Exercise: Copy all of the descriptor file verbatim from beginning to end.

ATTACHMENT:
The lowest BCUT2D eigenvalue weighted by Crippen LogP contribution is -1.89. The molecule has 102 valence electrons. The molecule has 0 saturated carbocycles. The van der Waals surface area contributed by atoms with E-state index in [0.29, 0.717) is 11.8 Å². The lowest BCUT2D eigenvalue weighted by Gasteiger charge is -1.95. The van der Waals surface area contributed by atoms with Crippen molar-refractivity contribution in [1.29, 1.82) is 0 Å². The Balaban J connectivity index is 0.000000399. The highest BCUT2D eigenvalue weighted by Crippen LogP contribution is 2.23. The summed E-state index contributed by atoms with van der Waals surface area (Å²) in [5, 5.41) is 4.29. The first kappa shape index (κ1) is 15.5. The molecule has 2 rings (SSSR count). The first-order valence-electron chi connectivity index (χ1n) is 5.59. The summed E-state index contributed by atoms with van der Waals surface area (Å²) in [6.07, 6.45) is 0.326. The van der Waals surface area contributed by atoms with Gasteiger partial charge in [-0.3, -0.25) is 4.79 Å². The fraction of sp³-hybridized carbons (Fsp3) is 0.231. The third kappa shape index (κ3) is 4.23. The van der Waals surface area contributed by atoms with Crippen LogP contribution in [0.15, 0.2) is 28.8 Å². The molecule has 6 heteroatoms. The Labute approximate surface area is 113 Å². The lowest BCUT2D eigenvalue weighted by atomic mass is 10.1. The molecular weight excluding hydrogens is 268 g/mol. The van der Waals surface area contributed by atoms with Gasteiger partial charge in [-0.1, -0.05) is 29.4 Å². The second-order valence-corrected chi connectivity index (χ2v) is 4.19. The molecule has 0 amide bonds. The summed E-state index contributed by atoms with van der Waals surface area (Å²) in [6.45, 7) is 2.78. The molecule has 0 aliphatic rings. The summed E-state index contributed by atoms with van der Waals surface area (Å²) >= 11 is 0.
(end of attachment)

The lowest BCUT2D eigenvalue weighted by Crippen LogP contribution is -1.89. The molecule has 102 valence electrons. The molecule has 0 saturated carbocycles. The van der Waals surface area contributed by atoms with E-state index in [0.29, 0.717) is 11.8 Å². The lowest BCUT2D eigenvalue weighted by Gasteiger charge is -1.95. The van der Waals surface area contributed by atoms with Crippen molar-refractivity contribution in [1.29, 1.82) is 0 Å². The Balaban J connectivity index is 0.000000399. The highest BCUT2D eigenvalue weighted by Crippen LogP contribution is 2.23. The summed E-state index contributed by atoms with van der Waals surface area (Å²) in [5, 5.41) is 4.29. The first kappa shape index (κ1) is 15.5. The molecule has 2 rings (SSSR count). The first-order valence-electron chi connectivity index (χ1n) is 5.59. The summed E-state index contributed by atoms with van der Waals surface area (Å²) in [6.07, 6.45) is 0.326. The van der Waals surface area contributed by atoms with Gasteiger partial charge in [-0.3, -0.25) is 4.79 Å². The fraction of sp³-hybridized carbons (Fsp3) is 0.231. The third kappa shape index (κ3) is 4.23. The van der Waals surface area contributed by atoms with Crippen LogP contribution in [0.15, 0.2) is 28.8 Å². The molecule has 6 heteroatoms. The Labute approximate surface area is 113 Å². The lowest BCUT2D eigenvalue weighted by atomic mass is 10.1. The molecular weight excluding hydrogens is 268 g/mol. The van der Waals surface area contributed by atoms with Gasteiger partial charge in [-0.1, -0.05) is 29.4 Å². The second-order valence-corrected chi connectivity index (χ2v) is 4.19. The molecule has 0 amide bonds. The summed E-state index contributed by atoms with van der Waals surface area (Å²) in [6.45, 7) is 2.78. The molecule has 0 aliphatic rings. The summed E-state index contributed by atoms with van der Waals surface area (Å²) >= 11 is 0.